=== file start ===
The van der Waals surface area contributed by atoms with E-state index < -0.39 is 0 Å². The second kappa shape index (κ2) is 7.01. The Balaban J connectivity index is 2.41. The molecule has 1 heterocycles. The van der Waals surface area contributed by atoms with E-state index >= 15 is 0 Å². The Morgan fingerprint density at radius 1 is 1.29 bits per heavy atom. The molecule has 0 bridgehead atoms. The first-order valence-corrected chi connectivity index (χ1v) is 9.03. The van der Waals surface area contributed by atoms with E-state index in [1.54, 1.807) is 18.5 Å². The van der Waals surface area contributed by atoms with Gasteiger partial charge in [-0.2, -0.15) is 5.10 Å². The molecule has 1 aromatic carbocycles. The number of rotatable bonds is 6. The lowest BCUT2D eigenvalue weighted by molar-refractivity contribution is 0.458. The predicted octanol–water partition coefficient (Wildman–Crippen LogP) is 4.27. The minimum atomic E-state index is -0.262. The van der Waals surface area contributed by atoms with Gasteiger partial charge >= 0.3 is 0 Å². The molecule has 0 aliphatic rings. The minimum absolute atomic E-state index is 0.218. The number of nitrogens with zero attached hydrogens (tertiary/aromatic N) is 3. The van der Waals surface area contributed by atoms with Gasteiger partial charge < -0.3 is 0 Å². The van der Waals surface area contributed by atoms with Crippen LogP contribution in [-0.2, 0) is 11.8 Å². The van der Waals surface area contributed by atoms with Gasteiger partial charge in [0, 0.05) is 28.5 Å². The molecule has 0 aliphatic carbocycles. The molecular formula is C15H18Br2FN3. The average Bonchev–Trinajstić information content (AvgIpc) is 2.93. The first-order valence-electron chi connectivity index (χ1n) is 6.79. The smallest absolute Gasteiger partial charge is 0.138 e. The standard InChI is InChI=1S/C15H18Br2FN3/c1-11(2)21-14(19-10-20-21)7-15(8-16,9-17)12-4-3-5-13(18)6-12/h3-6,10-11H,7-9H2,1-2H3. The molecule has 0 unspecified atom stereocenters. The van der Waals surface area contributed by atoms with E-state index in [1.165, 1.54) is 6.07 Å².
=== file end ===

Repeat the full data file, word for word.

The van der Waals surface area contributed by atoms with E-state index < -0.39 is 0 Å². The second kappa shape index (κ2) is 7.01. The Balaban J connectivity index is 2.41. The molecule has 1 heterocycles. The van der Waals surface area contributed by atoms with E-state index >= 15 is 0 Å². The Morgan fingerprint density at radius 1 is 1.29 bits per heavy atom. The molecule has 0 bridgehead atoms. The first-order valence-corrected chi connectivity index (χ1v) is 9.03. The van der Waals surface area contributed by atoms with E-state index in [1.54, 1.807) is 18.5 Å². The van der Waals surface area contributed by atoms with Gasteiger partial charge in [-0.2, -0.15) is 5.10 Å². The molecule has 1 aromatic carbocycles. The number of rotatable bonds is 6. The lowest BCUT2D eigenvalue weighted by molar-refractivity contribution is 0.458. The predicted octanol–water partition coefficient (Wildman–Crippen LogP) is 4.27. The minimum atomic E-state index is -0.262. The van der Waals surface area contributed by atoms with Gasteiger partial charge >= 0.3 is 0 Å². The molecule has 0 aliphatic rings. The minimum absolute atomic E-state index is 0.218. The number of nitrogens with zero attached hydrogens (tertiary/aromatic N) is 3. The van der Waals surface area contributed by atoms with Gasteiger partial charge < -0.3 is 0 Å². The van der Waals surface area contributed by atoms with Crippen LogP contribution in [-0.2, 0) is 11.8 Å². The van der Waals surface area contributed by atoms with Gasteiger partial charge in [0, 0.05) is 28.5 Å². The molecule has 0 aliphatic carbocycles. The molecular formula is C15H18Br2FN3. The average Bonchev–Trinajstić information content (AvgIpc) is 2.93. The first-order valence-electron chi connectivity index (χ1n) is 6.79. The smallest absolute Gasteiger partial charge is 0.138 e. The standard InChI is InChI=1S/C15H18Br2FN3/c1-11(2)21-14(19-10-20-21)7-15(8-16,9-17)12-4-3-5-13(18)6-12/h3-6,10-11H,7-9H2,1-2H3. The molecule has 0 unspecified atom stereocenters. The van der Waals surface area contributed by atoms with E-state index in [1.165, 1.54) is 6.07 Å².